ICD-9 Diagnosis Code 774.5

Perinatal jaundice NEC

Diagnosis Code 774.5

ICD-9: 774.5
Short Description: Perinatal jaundice NEC
Long Description: Perinatal jaundice from other causes
This is the 2014 version of the ICD-9-CM diagnosis code 774.5

Code Classification
  • Certain conditions originating in the perinatal period
    • Other conditions originating in the perinatal period (764-779)
      • 774 Other perinatal jaundice

Information for Medical Professionals

Code Edits
The following edits are applicable to this code:
Newborn diagnoses Additional informationCallout TooltipNewborn diagnoses
Newborn diagnoses: Age of 0 years; a subset of diagnoses intended only for newborns and neonates.

Manifestations not allowed as principal diagnosis Additional informationCallout TooltipManifestations not allowed as principal diagnosis
Manifestations not allowed as principal diagnosis: Manifestation codes describe the manifestation of an underlying disease, not the disease itself, and therefore should not be used as a principal diagnosis.

Convert to ICD-10 Additional informationCallout TooltipGeneral Equivalence Map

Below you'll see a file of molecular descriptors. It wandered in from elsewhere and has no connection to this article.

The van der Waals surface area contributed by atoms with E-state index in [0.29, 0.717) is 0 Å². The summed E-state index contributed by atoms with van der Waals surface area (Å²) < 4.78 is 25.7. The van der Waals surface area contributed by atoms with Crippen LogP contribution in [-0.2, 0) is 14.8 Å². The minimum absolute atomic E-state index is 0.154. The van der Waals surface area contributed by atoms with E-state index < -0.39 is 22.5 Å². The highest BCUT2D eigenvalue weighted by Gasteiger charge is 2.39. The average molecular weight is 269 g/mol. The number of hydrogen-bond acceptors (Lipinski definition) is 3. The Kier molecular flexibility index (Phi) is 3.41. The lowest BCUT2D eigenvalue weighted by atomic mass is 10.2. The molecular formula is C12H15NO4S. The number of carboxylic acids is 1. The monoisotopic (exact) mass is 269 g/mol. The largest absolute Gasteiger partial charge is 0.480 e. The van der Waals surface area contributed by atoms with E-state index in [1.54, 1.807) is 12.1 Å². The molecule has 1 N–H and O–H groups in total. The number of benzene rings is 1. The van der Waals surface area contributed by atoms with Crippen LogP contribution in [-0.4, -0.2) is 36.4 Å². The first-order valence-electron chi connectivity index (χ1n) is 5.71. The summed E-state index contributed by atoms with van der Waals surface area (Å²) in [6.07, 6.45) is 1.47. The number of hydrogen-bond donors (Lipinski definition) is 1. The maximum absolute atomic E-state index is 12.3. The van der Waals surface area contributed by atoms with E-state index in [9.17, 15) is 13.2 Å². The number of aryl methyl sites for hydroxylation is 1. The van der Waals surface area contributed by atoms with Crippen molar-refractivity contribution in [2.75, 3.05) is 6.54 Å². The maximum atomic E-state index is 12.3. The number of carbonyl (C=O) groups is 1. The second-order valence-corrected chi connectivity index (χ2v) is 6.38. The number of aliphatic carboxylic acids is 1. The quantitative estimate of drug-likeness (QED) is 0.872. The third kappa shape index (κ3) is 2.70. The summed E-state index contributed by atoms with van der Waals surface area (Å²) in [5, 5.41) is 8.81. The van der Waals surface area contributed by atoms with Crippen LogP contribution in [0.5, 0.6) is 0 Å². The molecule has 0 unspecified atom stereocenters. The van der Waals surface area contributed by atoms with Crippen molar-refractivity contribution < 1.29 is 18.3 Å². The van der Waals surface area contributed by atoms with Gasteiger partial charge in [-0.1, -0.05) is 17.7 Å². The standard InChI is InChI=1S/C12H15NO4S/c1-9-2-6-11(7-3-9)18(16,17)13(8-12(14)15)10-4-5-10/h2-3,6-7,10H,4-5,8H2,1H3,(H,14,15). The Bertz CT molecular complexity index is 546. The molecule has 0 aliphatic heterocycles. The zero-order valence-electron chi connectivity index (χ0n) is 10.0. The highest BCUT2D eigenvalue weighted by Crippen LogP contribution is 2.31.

The ICD-10 and ICD-9 GEMs are used to facilitate linking between the diagnosis codes in ICD-9-CM and the new ICD-10-CM code set. The GEMs are the raw material from which providers, health information vendors and payers can derive specific applied mappings to meet their needs.

Index of Diseases and Injuries
References found for the code 774.5 in the Index of Diseases and Injuries:

Information for Patients


Also called: Icterus

Jaundice causes your skin and the whites of your eyes to turn yellow. Too much bilirubin causes jaundice. Bilirubin is a yellow chemical in hemoglobin, the substance that carries oxygen in your red blood cells. As red blood cells break down, your body builds new cells to replace them. The old ones are processed by the liver. If the liver cannot handle the blood cells as they break down, bilirubin builds up in the body and your skin may look yellow.

Many healthy babies have some jaundice during the first week of life. It usually goes away. However, jaundice can happen at any age and may be a sign of a problem. Jaundice can happen for many reasons, such as

  • Blood diseases
  • Genetic syndromes
  • Liver diseases, such as hepatitis or cirrhosis
  • Blockage of bile ducts
  • Infections
  • Medicines

  • Bilirubin - blood
  • Bilirubin - urine
  • Jaundice causes
  • Jaundice-associated conditions
  • Kernicterus
  • Newborn jaundice
  • Newborn jaundice - discharge

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